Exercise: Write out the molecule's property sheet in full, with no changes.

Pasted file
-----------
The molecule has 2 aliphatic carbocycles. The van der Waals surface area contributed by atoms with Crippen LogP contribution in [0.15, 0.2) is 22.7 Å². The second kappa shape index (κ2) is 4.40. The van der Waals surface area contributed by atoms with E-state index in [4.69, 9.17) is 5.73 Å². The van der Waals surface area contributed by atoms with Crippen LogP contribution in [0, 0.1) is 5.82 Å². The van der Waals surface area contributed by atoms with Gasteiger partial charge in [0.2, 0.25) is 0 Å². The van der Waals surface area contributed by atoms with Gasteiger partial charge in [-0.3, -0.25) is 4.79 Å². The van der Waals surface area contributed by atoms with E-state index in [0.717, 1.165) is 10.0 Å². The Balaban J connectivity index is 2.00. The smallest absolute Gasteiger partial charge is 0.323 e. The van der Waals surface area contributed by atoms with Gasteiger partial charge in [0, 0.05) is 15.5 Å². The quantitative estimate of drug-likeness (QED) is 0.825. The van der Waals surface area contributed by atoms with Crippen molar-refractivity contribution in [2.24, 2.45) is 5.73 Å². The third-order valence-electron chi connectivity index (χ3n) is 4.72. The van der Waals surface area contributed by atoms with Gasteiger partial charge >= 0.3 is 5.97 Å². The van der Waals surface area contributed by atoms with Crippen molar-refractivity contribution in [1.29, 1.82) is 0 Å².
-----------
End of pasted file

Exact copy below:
The molecule has 2 aliphatic carbocycles. The van der Waals surface area contributed by atoms with Crippen LogP contribution in [0.15, 0.2) is 22.7 Å². The second kappa shape index (κ2) is 4.40. The van der Waals surface area contributed by atoms with E-state index in [4.69, 9.17) is 5.73 Å². The van der Waals surface area contributed by atoms with Crippen LogP contribution in [0, 0.1) is 5.82 Å². The van der Waals surface area contributed by atoms with Gasteiger partial charge in [0.2, 0.25) is 0 Å². The van der Waals surface area contributed by atoms with Gasteiger partial charge in [-0.3, -0.25) is 4.79 Å². The van der Waals surface area contributed by atoms with E-state index in [0.717, 1.165) is 10.0 Å². The Balaban J connectivity index is 2.00. The smallest absolute Gasteiger partial charge is 0.323 e. The van der Waals surface area contributed by atoms with Gasteiger partial charge in [0, 0.05) is 15.5 Å². The quantitative estimate of drug-likeness (QED) is 0.825. The van der Waals surface area contributed by atoms with Crippen molar-refractivity contribution in [2.24, 2.45) is 5.73 Å². The third-order valence-electron chi connectivity index (χ3n) is 4.72. The van der Waals surface area contributed by atoms with Gasteiger partial charge >= 0.3 is 5.97 Å². The van der Waals surface area contributed by atoms with Crippen molar-refractivity contribution in [1.29, 1.82) is 0 Å².